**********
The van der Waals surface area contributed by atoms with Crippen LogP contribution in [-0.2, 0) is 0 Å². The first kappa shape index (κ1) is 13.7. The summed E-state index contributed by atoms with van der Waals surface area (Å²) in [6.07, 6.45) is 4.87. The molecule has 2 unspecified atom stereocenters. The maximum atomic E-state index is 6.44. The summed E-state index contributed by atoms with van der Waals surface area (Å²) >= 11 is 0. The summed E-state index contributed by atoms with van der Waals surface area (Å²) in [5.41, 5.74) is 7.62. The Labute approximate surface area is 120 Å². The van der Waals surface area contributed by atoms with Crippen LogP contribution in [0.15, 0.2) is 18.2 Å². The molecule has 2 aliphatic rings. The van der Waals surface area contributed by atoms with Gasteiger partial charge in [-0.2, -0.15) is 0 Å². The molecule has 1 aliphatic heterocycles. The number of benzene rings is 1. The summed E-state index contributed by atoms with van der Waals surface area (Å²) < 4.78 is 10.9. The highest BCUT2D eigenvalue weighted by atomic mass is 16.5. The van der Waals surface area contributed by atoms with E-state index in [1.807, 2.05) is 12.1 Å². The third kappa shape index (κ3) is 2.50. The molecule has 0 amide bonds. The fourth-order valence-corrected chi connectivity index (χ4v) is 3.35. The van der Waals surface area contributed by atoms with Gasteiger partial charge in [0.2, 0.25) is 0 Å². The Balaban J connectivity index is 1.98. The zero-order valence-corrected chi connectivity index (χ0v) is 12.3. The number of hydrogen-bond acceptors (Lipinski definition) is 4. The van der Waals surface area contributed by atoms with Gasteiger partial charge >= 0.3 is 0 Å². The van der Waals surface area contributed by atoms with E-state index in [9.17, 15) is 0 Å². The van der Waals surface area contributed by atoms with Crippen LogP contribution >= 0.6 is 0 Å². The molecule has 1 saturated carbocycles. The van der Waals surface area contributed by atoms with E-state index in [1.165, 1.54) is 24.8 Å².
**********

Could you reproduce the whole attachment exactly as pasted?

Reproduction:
The van der Waals surface area contributed by atoms with Crippen LogP contribution in [-0.2, 0) is 0 Å². The first kappa shape index (κ1) is 13.7. The summed E-state index contributed by atoms with van der Waals surface area (Å²) in [6.07, 6.45) is 4.87. The molecule has 2 unspecified atom stereocenters. The maximum atomic E-state index is 6.44. The summed E-state index contributed by atoms with van der Waals surface area (Å²) >= 11 is 0. The summed E-state index contributed by atoms with van der Waals surface area (Å²) in [5.41, 5.74) is 7.62. The Labute approximate surface area is 120 Å². The van der Waals surface area contributed by atoms with Crippen LogP contribution in [0.15, 0.2) is 18.2 Å². The molecule has 2 aliphatic rings. The van der Waals surface area contributed by atoms with Gasteiger partial charge in [-0.2, -0.15) is 0 Å². The molecule has 1 aliphatic heterocycles. The number of benzene rings is 1. The summed E-state index contributed by atoms with van der Waals surface area (Å²) < 4.78 is 10.9. The highest BCUT2D eigenvalue weighted by atomic mass is 16.5. The van der Waals surface area contributed by atoms with E-state index in [1.807, 2.05) is 12.1 Å². The third kappa shape index (κ3) is 2.50. The molecule has 0 amide bonds. The fourth-order valence-corrected chi connectivity index (χ4v) is 3.35. The van der Waals surface area contributed by atoms with Gasteiger partial charge in [0.2, 0.25) is 0 Å². The Balaban J connectivity index is 1.98. The zero-order valence-corrected chi connectivity index (χ0v) is 12.3. The number of hydrogen-bond acceptors (Lipinski definition) is 4. The van der Waals surface area contributed by atoms with Gasteiger partial charge >= 0.3 is 0 Å². The van der Waals surface area contributed by atoms with E-state index in [9.17, 15) is 0 Å². The van der Waals surface area contributed by atoms with Crippen LogP contribution >= 0.6 is 0 Å². The molecule has 1 saturated carbocycles. The van der Waals surface area contributed by atoms with E-state index in [1.165, 1.54) is 24.8 Å².